Visiting Laura has always been fun – we’ve had our share of adventures when she lived in D.C., and now that she’s relocated to Atlanta, there’s a whole new city to explore!
She and her husband Armando hosted me for a weekend this spring, and their number one recommendation for a Saturday morning was exploring the Atlanta Beltline. I had no idea what this was. Eager to check it out, we set off for a morning outside at one of Atlanta’s less touristy attractions!
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The Atlanta Beltline is a redevelopment project intending to turn former railroad tracks around the city into mixed-use trails. Eventually the trails will make a full loop around the city, right now only certain sections are completed. But the ones that are get a ton of use already by locals! On a Saturday morning the trails were packed with people – from running clubs to dog walkers to brunch seekers, it seemed like all types wanted to get outside on this beautiful spring morning.
The section we walked was a hipster dream: full of brunch places boasting chorizo tacos, green juices and mimosas. Businesses that already backed up to the former railroad tracks had adjusted to create cute backdoors welcoming walkers into their shops, or set up patio seating out back to entice you to buy a cold drink. Trendy apartments line other sections, making weekend brunch as easy as a walk across the street.
The city set up a number of art exhibits, ranging from found object art (read: cool things made out of trash) to giant metallic leaves to street performers. We lingered over the graffiti area, soaking in the riot of color and design. It may be weird, but I’m always so impressed with graffiti artists – how in the world do you make that big of a piece of art with that precision using spray paint?!
Our destination that day was Piedmont Park. Piedmont Park is the kind of place you could happily spend the entire day, which is why we started at the other end – otherwise we may never have left! It’s a giant park just outside downtown Atlanta, and gives the feel of being much further outside the city. It has trails, fields, trees, and lots of amenities as well as a Saturday food truck setup. I even saw a guy trying to practicing paragliding! It was pretty funny, because the hill he was working with was only about 6 feet above the ground. But you’ve got to start somewhere, right?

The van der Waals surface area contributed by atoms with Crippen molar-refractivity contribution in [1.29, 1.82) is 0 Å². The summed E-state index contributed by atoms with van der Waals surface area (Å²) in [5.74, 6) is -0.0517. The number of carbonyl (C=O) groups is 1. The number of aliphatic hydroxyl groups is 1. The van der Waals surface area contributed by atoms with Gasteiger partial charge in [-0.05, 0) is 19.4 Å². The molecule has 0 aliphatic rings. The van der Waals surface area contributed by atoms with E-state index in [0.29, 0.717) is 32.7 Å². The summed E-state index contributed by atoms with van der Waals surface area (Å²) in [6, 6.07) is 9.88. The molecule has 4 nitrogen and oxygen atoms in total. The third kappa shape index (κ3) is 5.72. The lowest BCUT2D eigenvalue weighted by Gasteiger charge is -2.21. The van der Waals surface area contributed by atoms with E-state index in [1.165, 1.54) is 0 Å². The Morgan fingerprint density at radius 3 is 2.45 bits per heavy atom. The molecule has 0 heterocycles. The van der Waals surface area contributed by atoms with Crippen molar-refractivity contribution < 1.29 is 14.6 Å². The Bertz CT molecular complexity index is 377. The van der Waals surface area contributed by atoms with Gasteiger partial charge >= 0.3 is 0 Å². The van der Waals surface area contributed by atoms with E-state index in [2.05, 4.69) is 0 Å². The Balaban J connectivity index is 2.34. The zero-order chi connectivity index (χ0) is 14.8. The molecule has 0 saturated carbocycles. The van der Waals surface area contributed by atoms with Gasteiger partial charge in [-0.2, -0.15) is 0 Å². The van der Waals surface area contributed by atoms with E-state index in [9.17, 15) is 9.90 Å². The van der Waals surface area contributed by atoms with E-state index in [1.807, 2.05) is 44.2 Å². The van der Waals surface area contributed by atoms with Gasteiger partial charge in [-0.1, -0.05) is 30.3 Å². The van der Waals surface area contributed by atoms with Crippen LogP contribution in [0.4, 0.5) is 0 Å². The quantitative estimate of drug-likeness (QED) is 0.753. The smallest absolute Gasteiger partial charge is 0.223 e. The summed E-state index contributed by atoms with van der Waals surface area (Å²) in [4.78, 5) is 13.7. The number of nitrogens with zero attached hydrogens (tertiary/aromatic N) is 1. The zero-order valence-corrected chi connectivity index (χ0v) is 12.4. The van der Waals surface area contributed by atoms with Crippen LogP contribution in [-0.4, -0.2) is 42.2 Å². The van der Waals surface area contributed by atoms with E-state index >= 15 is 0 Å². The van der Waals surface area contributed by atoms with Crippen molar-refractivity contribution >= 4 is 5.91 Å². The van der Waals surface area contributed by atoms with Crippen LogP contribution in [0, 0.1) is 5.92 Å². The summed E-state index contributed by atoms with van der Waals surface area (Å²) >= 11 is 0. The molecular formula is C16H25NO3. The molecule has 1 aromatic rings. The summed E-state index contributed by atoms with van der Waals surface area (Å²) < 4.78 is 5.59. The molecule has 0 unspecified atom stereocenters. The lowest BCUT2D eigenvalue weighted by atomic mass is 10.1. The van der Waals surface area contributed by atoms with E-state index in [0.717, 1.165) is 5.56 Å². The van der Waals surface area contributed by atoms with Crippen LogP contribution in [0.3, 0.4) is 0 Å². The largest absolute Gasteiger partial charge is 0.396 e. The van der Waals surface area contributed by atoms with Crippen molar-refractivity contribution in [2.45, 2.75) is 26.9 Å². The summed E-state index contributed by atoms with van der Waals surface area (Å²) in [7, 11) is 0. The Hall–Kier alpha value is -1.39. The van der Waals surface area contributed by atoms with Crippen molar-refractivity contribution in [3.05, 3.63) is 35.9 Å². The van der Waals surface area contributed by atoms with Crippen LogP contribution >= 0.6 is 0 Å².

Having earned our lunches, we stopped into Ponce City Market. Way more than just a market, it’s housed in the former Sears, Roebuck & Co. building. The centerpiece is the Food Hall, a massive warehouse-sized room with a combination of nicer sit down restaurants and niche counter service places. But even the counter service restaurants had quality food and cute themes. Again, hipster paradise.
We opted for a Chinese food at Jia. The menu is packed and half in Chinese, something which always excites me – usually means the food is authentic! Our ordering covered most of the menu categories: I chose chicken, Armando had soup, Laura got a noodle dish, plus some dumpling for the table.
Everything was great. The spiciness ratings seemed on point, and the staff were happy to give it more or less heat to fit your tastes. My dish had good heat, and so did the soup. The main surprise was the portion size: everything was massive! We probably could have ordered a third of the food and still had our fill. Guess who had leftovers the next day?
Full and happy, we made our way back to our entrance. The Beltline has a bunch of entrances and several have nearby free parking or street parking available. We parked in the Old Fourth Ward, famous for the birthplace of Dr. Martin Luther King, Jr.. We didn’t get to go in this visit, but it was cool to see the birthplace of such an enormously significant figure, even if in passing.
What’s your favorite thing to do in Atlanta?